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Archive for July, 2017

Pre-eminent astrophysicist and wearer of flashy space-themed vests Neil de Grasse Tyson has declared he doesn’t want to be immortal. In an interview with Larry King, Dr. Tyson comments that the sense of urgency to accomplish something comes from knowing time is limited.

 

 

While I understand and appreciate his point, I’m going to vote for immortality. With several caveats, of course. First, my husband needs to be immortal as well. If for no other reason than I’ll have someone to remember everything we do. It certainly won’t be me. I have a hard enough time remembering what I had for breakfast, let alone a thousand lifetimes of existence. Maybe I should keep a journal…

Second, my animals also need to be immortal. My altar already has five boxes of ashes on it because they don’t live nearly long enough already – can you imagine millennia upon millennia of boxes???

And third, I need my basal metabolism adjusted so I can lose the weight I need and then maintain it. I don’t really mind looking middle-aged indefinitely, but it would be nice to not have to carry a third of my body-weight extra for all eternity. It’s been a bitch lugging it around as it is. I don’t want to think of what my hips might feel like after a few thousand more years of walrus butt.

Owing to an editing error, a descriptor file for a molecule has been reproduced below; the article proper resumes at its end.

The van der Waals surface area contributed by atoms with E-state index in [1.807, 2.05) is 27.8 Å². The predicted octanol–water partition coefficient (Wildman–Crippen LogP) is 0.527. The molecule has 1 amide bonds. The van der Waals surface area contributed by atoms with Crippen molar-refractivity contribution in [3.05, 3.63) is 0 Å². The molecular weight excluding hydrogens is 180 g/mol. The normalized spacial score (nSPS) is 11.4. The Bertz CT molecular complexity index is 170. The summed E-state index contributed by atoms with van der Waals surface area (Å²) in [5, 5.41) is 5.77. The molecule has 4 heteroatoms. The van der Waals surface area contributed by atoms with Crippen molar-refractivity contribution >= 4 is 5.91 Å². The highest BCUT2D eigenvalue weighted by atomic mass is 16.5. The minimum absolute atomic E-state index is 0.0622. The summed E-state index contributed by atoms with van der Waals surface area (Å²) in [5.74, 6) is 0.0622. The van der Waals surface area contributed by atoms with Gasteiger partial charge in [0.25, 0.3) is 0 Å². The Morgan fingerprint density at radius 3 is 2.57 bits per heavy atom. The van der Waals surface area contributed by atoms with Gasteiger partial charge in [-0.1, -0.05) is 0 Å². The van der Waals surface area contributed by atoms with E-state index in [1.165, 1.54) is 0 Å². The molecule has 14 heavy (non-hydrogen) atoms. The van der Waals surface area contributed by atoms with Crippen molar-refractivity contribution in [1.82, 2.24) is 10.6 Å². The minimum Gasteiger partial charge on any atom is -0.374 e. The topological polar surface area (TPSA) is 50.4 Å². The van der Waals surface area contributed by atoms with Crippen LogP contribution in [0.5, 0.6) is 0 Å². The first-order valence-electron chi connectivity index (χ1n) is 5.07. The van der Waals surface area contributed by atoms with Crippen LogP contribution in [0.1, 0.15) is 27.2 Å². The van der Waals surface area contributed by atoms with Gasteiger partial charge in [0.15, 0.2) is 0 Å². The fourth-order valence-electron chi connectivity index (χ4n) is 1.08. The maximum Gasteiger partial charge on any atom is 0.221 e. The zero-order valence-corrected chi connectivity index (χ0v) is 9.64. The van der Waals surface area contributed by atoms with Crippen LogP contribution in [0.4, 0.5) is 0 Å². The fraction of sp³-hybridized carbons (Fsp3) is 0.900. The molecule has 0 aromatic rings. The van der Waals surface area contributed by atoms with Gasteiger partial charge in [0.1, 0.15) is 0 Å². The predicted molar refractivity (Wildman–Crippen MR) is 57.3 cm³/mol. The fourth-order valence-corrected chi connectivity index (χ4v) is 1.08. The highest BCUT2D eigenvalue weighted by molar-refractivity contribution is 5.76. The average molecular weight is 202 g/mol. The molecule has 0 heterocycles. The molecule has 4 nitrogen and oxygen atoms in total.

At some point there will likely be the option of downloading my consciousness into an “artificial” body. Whether it be a vat-grown clone of my own cells, a much less prissy version of C3PO, or a manufactured creation that would put the humanoid Cylons of the updated Battlestar Galactica to shame, I’ll probably have a good deal to say about how it looks and works. And contrary to what others may do, I wouldn’t change too much.

 

terminator

 

Maybe a friendlier smile…